Lake Marma Attractions

Explore History and the beauty of Lake Marma and surrounds.

Lake Marma

The shallow waterhole known as Marma Swamp, now Lake Marma, was a strong attraction to the settlement and development of Murtoa in the early 1870’s.

In 1890, the Murtoa Progress Association petitioned for the Lake Reserve to be gazetted as a Public Park and Gardens and emerged as the developer of the park. Tree planting began, with common European trees and natives. The first plantings of sugar gums were in 1889-90. From around 1886 the lake was used as the town reservoir under the control of the Wimmera Water Trust and its later successors.

With the Wimmera Mallee pipeline completed in 2010 the lake was decommissioned as a reservoir and a locally based Committee of Management appointed. Since then substantial improvements have taken place. The park and lake have become a haven for bird life and a focal point for many of  the town’s recreational activities.

Lake Marma is now a popular relaxation spot with a 2km tree lined walking track, jetty, manicured lawns and seating on which to relax and enjoy the magnificent views. Nestled on the foreshore of Lake Marma, Murtoa Cabins provide serene accommodation, featuring verandahs with breathtaking sunset views. These self-contained cabins are comfortable and just a short stroll to the town centre and attractions.

Memorial Arch

The Memorial Arch in Murtoa was erected in 1921 by residents in memory of World War I Soldiers from the district. Plaques with the names of soldiers from the district who served in WWII and Vietnam have been added to the memorial. Golden cypresses were planted by Murtoa Australian Natives Association (ANA) in 1971 to mark their centenary.

It is a rare example of its type in Victoria, believed to be one of only four ‘Arches of Triumph’ in Victoria, and forms a picturesque frame to the Lake Marma Reserve.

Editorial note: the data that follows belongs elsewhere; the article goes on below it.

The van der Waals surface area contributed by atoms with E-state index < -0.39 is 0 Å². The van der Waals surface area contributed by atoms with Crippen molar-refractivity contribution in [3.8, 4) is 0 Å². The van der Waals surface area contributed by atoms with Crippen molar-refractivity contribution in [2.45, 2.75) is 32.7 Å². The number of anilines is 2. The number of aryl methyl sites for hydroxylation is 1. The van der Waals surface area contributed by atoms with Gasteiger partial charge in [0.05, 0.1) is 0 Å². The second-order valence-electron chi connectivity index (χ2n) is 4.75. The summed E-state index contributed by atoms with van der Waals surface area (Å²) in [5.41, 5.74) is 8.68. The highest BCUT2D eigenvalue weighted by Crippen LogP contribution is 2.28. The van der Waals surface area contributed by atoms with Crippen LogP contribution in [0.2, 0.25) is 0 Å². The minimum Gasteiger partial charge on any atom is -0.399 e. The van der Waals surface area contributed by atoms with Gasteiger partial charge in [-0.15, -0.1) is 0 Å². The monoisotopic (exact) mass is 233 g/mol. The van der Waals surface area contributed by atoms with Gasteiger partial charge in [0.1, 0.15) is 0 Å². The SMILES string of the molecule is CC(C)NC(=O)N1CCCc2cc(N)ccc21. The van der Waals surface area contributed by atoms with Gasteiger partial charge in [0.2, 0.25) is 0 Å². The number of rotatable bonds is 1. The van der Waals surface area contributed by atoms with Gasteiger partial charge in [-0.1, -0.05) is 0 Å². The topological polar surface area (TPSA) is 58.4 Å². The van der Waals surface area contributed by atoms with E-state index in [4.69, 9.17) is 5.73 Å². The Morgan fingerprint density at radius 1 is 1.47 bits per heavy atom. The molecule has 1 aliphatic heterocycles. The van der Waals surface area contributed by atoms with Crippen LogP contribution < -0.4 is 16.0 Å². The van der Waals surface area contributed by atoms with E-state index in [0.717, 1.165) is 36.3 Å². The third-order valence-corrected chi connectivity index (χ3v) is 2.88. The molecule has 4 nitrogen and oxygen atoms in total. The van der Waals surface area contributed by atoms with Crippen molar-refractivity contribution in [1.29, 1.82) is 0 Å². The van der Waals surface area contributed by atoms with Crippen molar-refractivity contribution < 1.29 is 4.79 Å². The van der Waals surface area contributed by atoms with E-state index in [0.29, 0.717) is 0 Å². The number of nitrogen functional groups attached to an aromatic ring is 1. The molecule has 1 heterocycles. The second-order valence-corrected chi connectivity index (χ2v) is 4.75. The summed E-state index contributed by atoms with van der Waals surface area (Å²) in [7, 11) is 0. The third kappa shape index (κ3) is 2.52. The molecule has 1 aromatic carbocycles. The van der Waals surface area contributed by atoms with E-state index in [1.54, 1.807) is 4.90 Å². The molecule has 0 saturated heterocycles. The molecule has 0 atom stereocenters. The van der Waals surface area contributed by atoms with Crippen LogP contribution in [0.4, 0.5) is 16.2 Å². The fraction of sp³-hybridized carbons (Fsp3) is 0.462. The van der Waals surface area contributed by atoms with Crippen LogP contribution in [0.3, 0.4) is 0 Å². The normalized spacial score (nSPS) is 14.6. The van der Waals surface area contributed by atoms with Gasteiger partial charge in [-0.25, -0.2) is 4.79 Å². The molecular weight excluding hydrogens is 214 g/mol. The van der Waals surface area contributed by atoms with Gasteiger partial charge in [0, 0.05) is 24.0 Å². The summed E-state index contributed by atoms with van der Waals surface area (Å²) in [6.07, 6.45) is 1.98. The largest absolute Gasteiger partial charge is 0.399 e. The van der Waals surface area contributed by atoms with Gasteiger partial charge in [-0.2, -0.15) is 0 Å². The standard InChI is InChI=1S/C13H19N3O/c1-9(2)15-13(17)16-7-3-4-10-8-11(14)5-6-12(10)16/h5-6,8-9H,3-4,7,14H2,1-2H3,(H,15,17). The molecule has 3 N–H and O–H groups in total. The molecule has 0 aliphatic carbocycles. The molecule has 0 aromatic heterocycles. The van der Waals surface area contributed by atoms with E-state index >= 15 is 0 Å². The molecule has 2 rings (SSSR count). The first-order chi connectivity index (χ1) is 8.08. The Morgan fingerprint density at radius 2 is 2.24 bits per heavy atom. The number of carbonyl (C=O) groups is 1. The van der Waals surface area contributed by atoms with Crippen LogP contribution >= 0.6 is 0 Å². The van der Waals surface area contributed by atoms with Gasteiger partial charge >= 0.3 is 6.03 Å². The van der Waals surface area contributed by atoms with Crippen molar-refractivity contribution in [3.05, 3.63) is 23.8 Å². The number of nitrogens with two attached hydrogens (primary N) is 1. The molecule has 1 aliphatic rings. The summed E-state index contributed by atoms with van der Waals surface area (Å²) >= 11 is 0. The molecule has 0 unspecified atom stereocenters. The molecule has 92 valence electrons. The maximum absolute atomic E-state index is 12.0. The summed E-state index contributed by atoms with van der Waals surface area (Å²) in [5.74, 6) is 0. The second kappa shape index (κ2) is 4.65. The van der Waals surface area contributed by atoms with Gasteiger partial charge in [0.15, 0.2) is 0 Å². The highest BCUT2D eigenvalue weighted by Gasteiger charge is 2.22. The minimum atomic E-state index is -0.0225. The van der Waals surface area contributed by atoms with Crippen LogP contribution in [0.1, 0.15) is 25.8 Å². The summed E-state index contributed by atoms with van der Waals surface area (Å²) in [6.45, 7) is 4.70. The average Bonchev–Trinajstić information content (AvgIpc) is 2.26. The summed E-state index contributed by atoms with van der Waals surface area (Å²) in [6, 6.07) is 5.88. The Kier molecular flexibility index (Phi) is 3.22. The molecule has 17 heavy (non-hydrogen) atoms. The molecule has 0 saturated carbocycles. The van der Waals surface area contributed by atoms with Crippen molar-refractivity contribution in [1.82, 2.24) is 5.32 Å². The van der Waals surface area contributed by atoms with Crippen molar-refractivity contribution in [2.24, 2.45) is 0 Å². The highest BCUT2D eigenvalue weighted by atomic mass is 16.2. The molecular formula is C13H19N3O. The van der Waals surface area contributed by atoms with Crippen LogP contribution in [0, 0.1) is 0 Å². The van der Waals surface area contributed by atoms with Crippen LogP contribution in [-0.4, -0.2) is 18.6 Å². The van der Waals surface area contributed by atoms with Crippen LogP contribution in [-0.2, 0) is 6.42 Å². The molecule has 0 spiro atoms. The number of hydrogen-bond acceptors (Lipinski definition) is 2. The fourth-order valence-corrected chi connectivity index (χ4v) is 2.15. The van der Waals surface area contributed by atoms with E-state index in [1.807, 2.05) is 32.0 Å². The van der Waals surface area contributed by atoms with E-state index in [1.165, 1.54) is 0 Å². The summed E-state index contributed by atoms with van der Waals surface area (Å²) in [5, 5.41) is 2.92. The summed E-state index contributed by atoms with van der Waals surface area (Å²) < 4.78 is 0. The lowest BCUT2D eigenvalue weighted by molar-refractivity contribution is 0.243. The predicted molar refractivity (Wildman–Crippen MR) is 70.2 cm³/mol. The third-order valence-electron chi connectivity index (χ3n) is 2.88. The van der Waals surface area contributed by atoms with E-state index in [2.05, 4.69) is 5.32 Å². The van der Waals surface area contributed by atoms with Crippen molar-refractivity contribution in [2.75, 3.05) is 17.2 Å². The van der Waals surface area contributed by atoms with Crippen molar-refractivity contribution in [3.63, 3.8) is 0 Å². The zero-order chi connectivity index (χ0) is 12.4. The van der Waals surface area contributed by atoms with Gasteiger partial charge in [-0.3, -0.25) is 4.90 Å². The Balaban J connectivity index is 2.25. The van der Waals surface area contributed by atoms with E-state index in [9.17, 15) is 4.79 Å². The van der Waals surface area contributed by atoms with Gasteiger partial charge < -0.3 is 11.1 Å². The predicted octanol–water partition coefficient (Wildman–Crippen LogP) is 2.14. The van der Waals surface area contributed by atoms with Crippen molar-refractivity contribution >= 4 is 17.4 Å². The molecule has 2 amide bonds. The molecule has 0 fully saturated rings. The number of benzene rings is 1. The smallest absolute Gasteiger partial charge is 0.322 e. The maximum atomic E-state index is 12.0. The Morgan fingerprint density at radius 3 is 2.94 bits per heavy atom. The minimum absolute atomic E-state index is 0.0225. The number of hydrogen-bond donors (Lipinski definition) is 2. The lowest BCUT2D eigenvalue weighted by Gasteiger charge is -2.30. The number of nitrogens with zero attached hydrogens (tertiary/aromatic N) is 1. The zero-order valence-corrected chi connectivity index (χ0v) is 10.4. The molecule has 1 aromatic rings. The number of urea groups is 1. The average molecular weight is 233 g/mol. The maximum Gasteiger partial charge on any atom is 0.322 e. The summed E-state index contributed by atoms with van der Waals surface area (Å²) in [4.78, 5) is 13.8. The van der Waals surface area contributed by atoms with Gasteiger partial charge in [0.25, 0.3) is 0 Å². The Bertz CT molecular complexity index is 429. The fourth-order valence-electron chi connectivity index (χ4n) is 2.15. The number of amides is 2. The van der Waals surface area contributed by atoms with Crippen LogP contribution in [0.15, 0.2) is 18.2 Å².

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Sprott Fountain

Sprott’s Fountain was built 1894-96 and officially opened in October 1896 and was built and paid for by Mr W. R. Sprott.

Mr WR Sprott was the manager of the Colonial Bank, as well as a member of the Murtoa Mechanics Institute and the Murtoa Progress Committee. It was decided by the Progress Committee that the fountain be erected in the Lake Precinct; the place at which was the heart of the Progress Committee’s beautification efforts during Mr. Sprott’s membership. Mr. Sprott was an enthusiastic proponent of tree planting around Murtoa and Lake Marma.

Band Rotunda

In 1907, the timber Band Rotunda was constructed on the foreshore of Lake Marma. The Rotunda has commemorative plaques to Queen Victoria (died 1901), King Edward VII (died 1910) and Earl Kitchener (died 1916). The Rotunda has had some modifications over time, but the last series of renovations has strived to recreate its original form.

and just over the road… Rabl Park

Rabl Park was originally part of Marma Swamp (Marma – indigenous for wild duck) which existed from the earliest of times as a natural drainage basin. Murtoa Progress Association planted the park in a Union Jack design to commemorate the end of the Boer War, using a combination of Eucalyptus and Cypress trees. By 1930 the park had reverted largely to overgrown swampland. In the early 1980’s Murtoa Apex Club completely rehabilitated the area. The old waterways and swamps were formed into a series of interconnected ponds and the whole area replanted. Two jetties and small foot bridges were constructed and the historic Murtoa Railway Station foot bridge (circa 1896) was relocated to span the narrow ponds. The new park was named Rabl Park after Dr Heinrich Rabl and wife Helene who were responsible for the original planning.

Rabl Park has become a delightful area for public use, nestled next to Lake Marma. Filled from the town’s storm water system it has a constant water supply which supports an abundance of fish, birds and wildlife.  It has attractive shaded walking tracks, green expanses, picnicking and BBQ facilities, toilets and children’s playground.